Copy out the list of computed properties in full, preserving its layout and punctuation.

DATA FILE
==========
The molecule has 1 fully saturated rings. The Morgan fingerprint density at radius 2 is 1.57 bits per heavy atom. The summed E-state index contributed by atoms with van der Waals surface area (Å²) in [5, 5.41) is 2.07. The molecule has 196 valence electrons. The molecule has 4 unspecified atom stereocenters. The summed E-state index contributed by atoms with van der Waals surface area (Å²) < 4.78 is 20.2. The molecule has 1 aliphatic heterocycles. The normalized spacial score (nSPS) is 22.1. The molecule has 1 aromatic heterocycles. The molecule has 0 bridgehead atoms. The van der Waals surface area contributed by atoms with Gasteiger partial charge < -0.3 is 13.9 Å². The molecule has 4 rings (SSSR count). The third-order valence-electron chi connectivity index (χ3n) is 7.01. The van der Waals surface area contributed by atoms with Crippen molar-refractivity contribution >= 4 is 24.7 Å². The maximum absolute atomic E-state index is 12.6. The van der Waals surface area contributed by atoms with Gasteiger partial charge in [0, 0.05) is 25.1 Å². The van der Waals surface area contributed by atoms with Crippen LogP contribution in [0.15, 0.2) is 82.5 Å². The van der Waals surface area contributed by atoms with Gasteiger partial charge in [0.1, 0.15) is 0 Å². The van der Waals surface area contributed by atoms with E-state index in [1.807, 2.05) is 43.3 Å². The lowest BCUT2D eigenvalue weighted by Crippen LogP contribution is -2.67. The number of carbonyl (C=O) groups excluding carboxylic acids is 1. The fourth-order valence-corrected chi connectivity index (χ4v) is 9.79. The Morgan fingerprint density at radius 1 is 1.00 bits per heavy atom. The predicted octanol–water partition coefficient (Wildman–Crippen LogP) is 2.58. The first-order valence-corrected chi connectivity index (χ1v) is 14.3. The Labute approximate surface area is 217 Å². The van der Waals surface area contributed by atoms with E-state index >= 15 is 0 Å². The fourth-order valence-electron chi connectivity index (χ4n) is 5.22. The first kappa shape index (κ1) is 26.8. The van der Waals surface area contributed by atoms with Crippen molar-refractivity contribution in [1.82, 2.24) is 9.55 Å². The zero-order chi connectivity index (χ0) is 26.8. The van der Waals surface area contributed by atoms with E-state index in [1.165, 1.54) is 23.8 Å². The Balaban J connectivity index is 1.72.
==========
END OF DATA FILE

The molecule has 1 fully saturated rings. The Morgan fingerprint density at radius 2 is 1.57 bits per heavy atom. The summed E-state index contributed by atoms with van der Waals surface area (Å²) in [5, 5.41) is 2.07. The molecule has 196 valence electrons. The molecule has 4 unspecified atom stereocenters. The summed E-state index contributed by atoms with van der Waals surface area (Å²) < 4.78 is 20.2. The molecule has 1 aliphatic heterocycles. The normalized spacial score (nSPS) is 22.1. The molecule has 1 aromatic heterocycles. The molecule has 0 bridgehead atoms. The van der Waals surface area contributed by atoms with Gasteiger partial charge < -0.3 is 13.9 Å². The molecule has 4 rings (SSSR count). The third-order valence-electron chi connectivity index (χ3n) is 7.01. The van der Waals surface area contributed by atoms with Crippen molar-refractivity contribution >= 4 is 24.7 Å². The maximum absolute atomic E-state index is 12.6. The van der Waals surface area contributed by atoms with Gasteiger partial charge in [0, 0.05) is 25.1 Å². The van der Waals surface area contributed by atoms with Crippen LogP contribution in [0.15, 0.2) is 82.5 Å². The van der Waals surface area contributed by atoms with Gasteiger partial charge in [0.1, 0.15) is 0 Å². The van der Waals surface area contributed by atoms with E-state index in [1.807, 2.05) is 43.3 Å². The lowest BCUT2D eigenvalue weighted by Crippen LogP contribution is -2.67. The number of carbonyl (C=O) groups excluding carboxylic acids is 1. The fourth-order valence-corrected chi connectivity index (χ4v) is 9.79. The Morgan fingerprint density at radius 1 is 1.00 bits per heavy atom. The predicted octanol–water partition coefficient (Wildman–Crippen LogP) is 2.58. The first-order valence-corrected chi connectivity index (χ1v) is 14.3. The Labute approximate surface area is 217 Å². The van der Waals surface area contributed by atoms with E-state index >= 15 is 0 Å². The fourth-order valence-electron chi connectivity index (χ4n) is 5.22. The first kappa shape index (κ1) is 26.8. The van der Waals surface area contributed by atoms with Crippen molar-refractivity contribution in [1.82, 2.24) is 9.55 Å². The zero-order chi connectivity index (χ0) is 26.8. The van der Waals surface area contributed by atoms with E-state index in [1.165, 1.54) is 23.8 Å². The Balaban J connectivity index is 1.72.